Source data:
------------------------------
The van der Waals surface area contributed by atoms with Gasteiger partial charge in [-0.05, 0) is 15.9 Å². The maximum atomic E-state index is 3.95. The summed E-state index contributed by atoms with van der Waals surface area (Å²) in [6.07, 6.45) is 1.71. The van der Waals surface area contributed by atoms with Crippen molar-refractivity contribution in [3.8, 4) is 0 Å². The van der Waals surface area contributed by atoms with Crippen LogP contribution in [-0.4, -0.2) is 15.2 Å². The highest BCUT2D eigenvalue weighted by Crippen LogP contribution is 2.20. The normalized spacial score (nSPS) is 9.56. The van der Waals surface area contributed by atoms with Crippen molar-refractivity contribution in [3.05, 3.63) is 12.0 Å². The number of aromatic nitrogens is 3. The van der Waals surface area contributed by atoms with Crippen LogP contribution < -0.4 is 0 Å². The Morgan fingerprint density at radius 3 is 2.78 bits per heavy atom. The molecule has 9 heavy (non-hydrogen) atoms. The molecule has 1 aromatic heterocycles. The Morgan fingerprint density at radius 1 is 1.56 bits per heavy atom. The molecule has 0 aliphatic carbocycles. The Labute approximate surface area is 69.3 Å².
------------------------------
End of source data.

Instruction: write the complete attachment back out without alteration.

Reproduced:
The van der Waals surface area contributed by atoms with Gasteiger partial charge in [-0.05, 0) is 15.9 Å². The maximum atomic E-state index is 3.95. The summed E-state index contributed by atoms with van der Waals surface area (Å²) in [6.07, 6.45) is 1.71. The van der Waals surface area contributed by atoms with Crippen molar-refractivity contribution in [3.8, 4) is 0 Å². The van der Waals surface area contributed by atoms with Crippen LogP contribution in [-0.4, -0.2) is 15.2 Å². The highest BCUT2D eigenvalue weighted by Crippen LogP contribution is 2.20. The normalized spacial score (nSPS) is 9.56. The van der Waals surface area contributed by atoms with Crippen molar-refractivity contribution in [3.05, 3.63) is 12.0 Å². The number of aromatic nitrogens is 3. The van der Waals surface area contributed by atoms with Crippen LogP contribution < -0.4 is 0 Å². The Morgan fingerprint density at radius 3 is 2.78 bits per heavy atom. The molecule has 9 heavy (non-hydrogen) atoms. The molecule has 1 aromatic heterocycles. The Morgan fingerprint density at radius 1 is 1.56 bits per heavy atom. The molecule has 0 aliphatic carbocycles. The Labute approximate surface area is 69.3 Å².